W3C home > Mailing lists > Public > public-webappsec@w3.org > April 2017

Re: Isolated Origins

From: Artur Janc <aaj@google.com>
Date: Wed, 26 Apr 2017 14:28:10 +0200
Message-ID: <CAPYVjqrkp0g1At1J4iDcbaCqjB+XEf9aJg7Wbey8i4h3+SThmA@mail.gmail.com>
To: Emily Stark <estark@google.com>
Cc: Alex Russell <slightlyoff@google.com>, "public-webappsec@w3.org" <public-webappsec@w3.org>, Mike West <mkwst@google.com>, Charlie Reis <creis@google.com>, David Ross <drx@google.com>, Tanvi Vyas <tanvi@mozilla.com>
On Wed, Apr 26, 2017 at 4:07 AM, Emily Stark <estark@google.com> wrote:

> On Tue, Apr 25, 2017 at 3:27 PM, Alex Russell <slightlyoff@google.com>
> wrote:
>
>> A few questions:
>>
>>    - The note about needing to process Isolation before cookies is
>>    interesting. Does it mean that this won't be possible to do from a <meta>
>>    tag equivalent?
>>
>> Quite possibly, yeah. I unfortunately don't see how we can make this play
> nicely with meta tags; if the page sets cookies before it goes into
> isolated mode, those cookies won't be accessible.
>

+1, I'd rather not attempt to make isolated origins work with <meta>
because it seems like a can of worms. One of the ideas that appeals to me
is to consider the isolation bit conceptually similar to HSTS where
isolation would be a property of the entire origin, in which case setting
it from <meta> would likely not fit that model.

For something like isolated origins I'd expect that the concern about the
difficulty of setting response headers compared to <meta> wouldn't be a big
concern because it's meant for the most highly sensitive applications where
developers need to be able to set headers anyway to control other security
features.


>
>>    - What's the issue with isolation and iframing? I'd have thought that
>>    one of the valuable aspects of double-keying is protection from iframing.
>>    That is, you can run your main service as isolated and if anyone iframes
>>    you, the isolation won't be invoked (you'll be in the main storage
>>    container) and therefore that "version" simply won't have ambient authority.
>>
>> Hmm, this could probably be made to work. One concern I have is whether
> it makes double-keying not enough and we actually need to key by the whole
> frame tree. If isolated1.com frames isolated2.com which makes a
> cross-origin request to blah.com, do the cookies for blah.com need to be
> triple-keyed? I think they might need to be to be consistent with the
> threat model.
>
> (Also, this makes me realize that we didn't write anything in the spec
> about double-keying storage other than cookies; that needs to be addressed.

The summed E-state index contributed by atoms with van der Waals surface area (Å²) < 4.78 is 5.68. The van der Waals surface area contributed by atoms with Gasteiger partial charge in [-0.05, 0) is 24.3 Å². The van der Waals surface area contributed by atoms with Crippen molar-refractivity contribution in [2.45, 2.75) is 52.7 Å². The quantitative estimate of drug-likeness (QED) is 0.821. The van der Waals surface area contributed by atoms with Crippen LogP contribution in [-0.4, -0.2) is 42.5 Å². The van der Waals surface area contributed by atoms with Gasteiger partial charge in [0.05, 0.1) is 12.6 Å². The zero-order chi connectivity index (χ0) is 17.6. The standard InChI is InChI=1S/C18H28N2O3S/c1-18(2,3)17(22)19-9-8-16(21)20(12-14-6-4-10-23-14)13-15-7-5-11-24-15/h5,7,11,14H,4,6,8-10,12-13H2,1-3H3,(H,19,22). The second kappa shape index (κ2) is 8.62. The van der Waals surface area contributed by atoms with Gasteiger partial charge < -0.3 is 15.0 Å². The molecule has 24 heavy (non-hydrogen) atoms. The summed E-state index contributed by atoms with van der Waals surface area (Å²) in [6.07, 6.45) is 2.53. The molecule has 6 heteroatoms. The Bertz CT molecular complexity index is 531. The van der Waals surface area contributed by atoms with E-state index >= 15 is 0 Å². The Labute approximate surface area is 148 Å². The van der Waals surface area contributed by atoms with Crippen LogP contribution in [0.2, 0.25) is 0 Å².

> Oops.)
>

Does double-keying storage imply considering [isolated.com] and [
isolated.com iframed by foo.com] to be separate origins, i.e. not being
able to have direct DOM access to each other?

If yes, it's probably not too bad, but I'm worried that bugs in the
isolated origin would still be damaging even in the double-keyed world. For
example, let's say isolated.com has an XSS which is normally not
exploitable because of isolation; if the origin is reachable when iframed
under foo.com then the XSS still executes under isolated.com and can send
messages as that origin (perhaps safe.non-isolated.com trusts messages from
isolated.com), show prompts with the browser UI displaying "isolated.com"
as the origin, etc. It seems like it might be preferable not to have to
worry about this class of problems.


>
>>    - I'd love a solution to opener disownership that's generic.
>>
>> Can you clarify this? I don't understand.
>

Alex, the CSP3 draft has https://w3c.github.io/webappse
c-csp/#directive-disown-opener which might be what you're looking for? FWIW
I'd agree with the note in the spec and this bug
<https://github.com/w3c/webappsec-csp/issues/194> that this needs some more
deliberation.


>
>>    - I'm not sure I understand the serviceworker integration points. If
>>    the behavior of isolation is double-keying when isolated, doesn't this just
>>    imply that these are parallel (separate) SW registrations?
>>
>> I don't think I understand this question either. The point of the SW
> integration is that a SW from the isolated origin must explicitly allow
> navigations to the isolated origin, and they'll fail otherwise. Does that
> clarify it at all?
>
>
>> Thanks!
>>
>> On Tuesday, April 25, 2017, Emily Stark <estark@google.com> wrote:
>>
>>> On the last call, I mentioned that I would send out an "Isolate-Me"
>>> draft. This is a proposal for a mechanism by which an origin can opt in to
>>> isolate itself from other web content -- probably most useful for
>>> high-value security-critical applications that are willing to give up some
>>> functionality for such isolation.
>>>
>>> Please take a look at this faint ghost of a spec that aims to explain
>>> the threat model more and nail down what these isolation mechanisms are:
>>> https://wicg.github.io/isolation/index.html
>>>
>>> Any comments or feedback, either here or in the GitHub repo, would be
>>> very welcome.
>>>
>>> David Ross (cc'ed) might also want to share some thinking he's done
>>> about alternative shapes for the part of the proposal that deals with
>>> navigation restrictions.
>>>
>>> Thanks!
>>> Emily
>>>
>>
>
Received on Wednesday, 26 April 2017 12:29:07 UTC

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